Two requests for Kadima
Haim Ramon will be conducting the coalition negotiations for Kadima, and he will use every trick and pressure tactic in order to lower the costs; we can only make two requests - for the good of Israel.
Even at the last minute Benjamin Netanyahu is trying to frighten: Ehud Olmert is planning a left-wing government - Kadima, Labor, Meretz. It seems, however, that most of the public is refusing to be scared. A Haaretz survey predicts 36 seats for Kadima and 18 for Labor. For Netanyahu - who opposed the disengagement from the Gaza Strip and opposes the convergence plan in the West Bank - the survey predicts just 14 seats, which stymies the right from forming a blocking group. Perhaps the public is finally fed up with the warmongering.
Haim Ramon will be the one conducting the coalition negotiations, and he will use every trick and pressure tactic in order to lower the costs. He will have a lot of room to maneuver, so it is hard to tell who the partners will be - after Kadima signs with Labor. We can only make two requests - for the good of Israel.
The first request is that Amir Peretz not receive the finance portfolio. His economic worldview does not mesh with the 21st century. It is simply outmoded. Peretz believes that the government knows better than the citizens concerning their money - hence it is better for government expenditures to grow at the taxpayers' expense. Peretz even wants the government to spend more during a period of rapid economic growth - a basic macroeconomic mistake, because in a growth period the government should actually trim spending in order to serve as an anti-cyclic stabilizer.
But Peretz wants to squander. The economic plan he presents is practically fantastical: a massive increase of NIS 68 billion in government spending and unfounded promises for e-e-everyone - from the Gaza evacuees to the farmers hurt by bird flu. He also speaks of 5 percent annual growth, of course, but it is clear that if he increases the deficit to such an extent, the chances for growth will be negligible - and then there will be no money for the economically weak and for narrowing social gaps.
Peretz is capable of meeting great challenges - such as the foreign ministry portfolio. Or the education portfolio - our biggest problem is the low level of education in the periphery and distressed neighborhoods, which causes the huge wage gaps. Education is the key to solving the social problems - and who but Peretz, who is so familiar with the teachers' unions, knows better how to apply his experience and institute the most important reforms - in the education system.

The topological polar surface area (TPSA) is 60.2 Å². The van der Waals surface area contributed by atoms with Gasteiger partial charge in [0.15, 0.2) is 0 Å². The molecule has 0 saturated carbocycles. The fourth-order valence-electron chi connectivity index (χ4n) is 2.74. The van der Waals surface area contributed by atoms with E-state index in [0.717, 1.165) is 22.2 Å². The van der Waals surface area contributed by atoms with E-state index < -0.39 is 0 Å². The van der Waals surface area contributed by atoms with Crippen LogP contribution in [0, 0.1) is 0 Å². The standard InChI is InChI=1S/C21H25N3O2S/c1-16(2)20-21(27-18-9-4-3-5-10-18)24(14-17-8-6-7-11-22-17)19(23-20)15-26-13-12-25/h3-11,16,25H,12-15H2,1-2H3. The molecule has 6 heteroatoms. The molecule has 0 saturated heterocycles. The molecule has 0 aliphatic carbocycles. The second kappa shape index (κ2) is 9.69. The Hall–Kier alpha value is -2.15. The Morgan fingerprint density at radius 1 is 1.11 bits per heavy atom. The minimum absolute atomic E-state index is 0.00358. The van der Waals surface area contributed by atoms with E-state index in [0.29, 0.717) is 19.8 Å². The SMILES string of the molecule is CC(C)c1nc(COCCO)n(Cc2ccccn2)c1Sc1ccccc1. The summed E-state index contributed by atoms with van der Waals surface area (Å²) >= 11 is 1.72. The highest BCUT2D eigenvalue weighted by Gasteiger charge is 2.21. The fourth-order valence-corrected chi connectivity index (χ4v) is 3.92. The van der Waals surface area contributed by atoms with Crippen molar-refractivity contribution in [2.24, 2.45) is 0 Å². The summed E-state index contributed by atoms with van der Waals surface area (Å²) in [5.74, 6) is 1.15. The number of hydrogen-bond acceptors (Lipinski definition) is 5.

The second request concerns Shas. According to Haaretz's survey, that party will win 11 seats. If it were up to Shas, a coalition agreement with Kadima would already have been signed in order to bring back child allowances, allowances for married yeshiva students, the Religion Ministry and money for Shas coffers.
Eli Yishai speaks eruditely about the war on poverty, but he is the biggest poverty trader of all, because the poverty in ultra-Orthodox society is deliberate. Graduates of the ultra-Orthodox education system come out with an empty toolbox with respect to employment skills in a modern economy. They do not learn English, math or science - on purpose. In addition, they are encouraged to have large families, resulting in total dependence on the honest Knesset members - like Shlomo Benizri and Yair Peretz - who obtain some grants, allowances and study stipends for them. It is therefore clear who gets their votes, and this is the true embodiment of Zionism.
Shas' spiritual leader, Rabbi Ovadia Yosef, has already broken all the records. At first he said that anyone voting for Shas would go to paradise; then he threatened that anyone voting for Kadima would go to hell. How much contempt and cynicism does it take to perform such despicable manipulations on the electorate - a kind of instantaneous reward and punishment? There's no need to wait for the Day of Atonement, or do an accounting of good and bad deeds. The accounting will be done today, in the voting booth, based on one variable - the vote.
On top of all these, ever since Aryeh Deri left the party, Shas has become radically right-wing. It opposed the disengagement from Gaza and now opposes the convergence in the West Bank. Will Olmert have Prime Minister Ariel Sharon' wisdom - and refrain from including Shas in his government?